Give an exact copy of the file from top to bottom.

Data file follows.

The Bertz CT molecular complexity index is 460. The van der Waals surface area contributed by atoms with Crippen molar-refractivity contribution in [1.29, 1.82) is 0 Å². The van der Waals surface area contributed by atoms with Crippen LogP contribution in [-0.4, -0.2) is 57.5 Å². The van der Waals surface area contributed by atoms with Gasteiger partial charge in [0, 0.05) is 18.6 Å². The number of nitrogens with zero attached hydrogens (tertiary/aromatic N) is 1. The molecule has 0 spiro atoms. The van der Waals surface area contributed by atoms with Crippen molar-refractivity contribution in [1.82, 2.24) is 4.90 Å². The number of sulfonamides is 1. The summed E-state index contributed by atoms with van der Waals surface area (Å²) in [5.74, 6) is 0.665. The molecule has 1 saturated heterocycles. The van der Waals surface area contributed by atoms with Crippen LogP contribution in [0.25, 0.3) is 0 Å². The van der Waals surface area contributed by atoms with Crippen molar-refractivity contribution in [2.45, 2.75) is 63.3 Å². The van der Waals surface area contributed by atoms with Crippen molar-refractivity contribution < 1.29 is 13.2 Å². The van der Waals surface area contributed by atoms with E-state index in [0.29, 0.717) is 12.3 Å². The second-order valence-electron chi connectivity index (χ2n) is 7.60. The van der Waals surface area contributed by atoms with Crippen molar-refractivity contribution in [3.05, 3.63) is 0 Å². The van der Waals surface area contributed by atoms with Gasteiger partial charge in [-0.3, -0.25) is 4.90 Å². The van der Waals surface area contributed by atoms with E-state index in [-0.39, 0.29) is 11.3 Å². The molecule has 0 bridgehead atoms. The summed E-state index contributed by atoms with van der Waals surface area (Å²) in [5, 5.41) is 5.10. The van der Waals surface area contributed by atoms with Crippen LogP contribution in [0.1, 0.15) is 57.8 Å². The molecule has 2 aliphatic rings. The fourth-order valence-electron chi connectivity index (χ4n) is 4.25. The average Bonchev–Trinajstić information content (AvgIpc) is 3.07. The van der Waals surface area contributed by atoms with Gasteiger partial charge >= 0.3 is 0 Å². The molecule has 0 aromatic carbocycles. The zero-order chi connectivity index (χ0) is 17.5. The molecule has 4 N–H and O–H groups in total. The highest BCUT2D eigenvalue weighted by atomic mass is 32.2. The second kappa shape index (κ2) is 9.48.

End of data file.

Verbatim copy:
The Bertz CT molecular complexity index is 460. The van der Waals surface area contributed by atoms with Crippen molar-refractivity contribution in [1.29, 1.82) is 0 Å². The van der Waals surface area contributed by atoms with Crippen LogP contribution in [-0.4, -0.2) is 57.5 Å². The van der Waals surface area contributed by atoms with Gasteiger partial charge in [0, 0.05) is 18.6 Å². The number of nitrogens with zero attached hydrogens (tertiary/aromatic N) is 1. The molecule has 0 spiro atoms. The van der Waals surface area contributed by atoms with Crippen molar-refractivity contribution in [1.82, 2.24) is 4.90 Å². The number of sulfonamides is 1. The summed E-state index contributed by atoms with van der Waals surface area (Å²) in [5.74, 6) is 0.665. The molecule has 1 saturated heterocycles. The van der Waals surface area contributed by atoms with Crippen LogP contribution in [0.25, 0.3) is 0 Å². The van der Waals surface area contributed by atoms with Crippen molar-refractivity contribution in [2.45, 2.75) is 63.3 Å². The van der Waals surface area contributed by atoms with Crippen molar-refractivity contribution < 1.29 is 13.2 Å². The van der Waals surface area contributed by atoms with E-state index in [0.29, 0.717) is 12.3 Å². The second-order valence-electron chi connectivity index (χ2n) is 7.60. The van der Waals surface area contributed by atoms with Crippen molar-refractivity contribution in [3.05, 3.63) is 0 Å². The van der Waals surface area contributed by atoms with Gasteiger partial charge in [-0.3, -0.25) is 4.90 Å². The van der Waals surface area contributed by atoms with E-state index in [-0.39, 0.29) is 11.3 Å². The molecule has 0 bridgehead atoms. The summed E-state index contributed by atoms with van der Waals surface area (Å²) in [5, 5.41) is 5.10. The van der Waals surface area contributed by atoms with Crippen LogP contribution in [0.1, 0.15) is 57.8 Å². The molecule has 2 aliphatic rings. The fourth-order valence-electron chi connectivity index (χ4n) is 4.25. The average Bonchev–Trinajstić information content (AvgIpc) is 3.07. The van der Waals surface area contributed by atoms with Gasteiger partial charge >= 0.3 is 0 Å². The molecule has 0 aromatic carbocycles. The zero-order chi connectivity index (χ0) is 17.5. The molecule has 4 N–H and O–H groups in total. The highest BCUT2D eigenvalue weighted by atomic mass is 32.2. The second kappa shape index (κ2) is 9.48.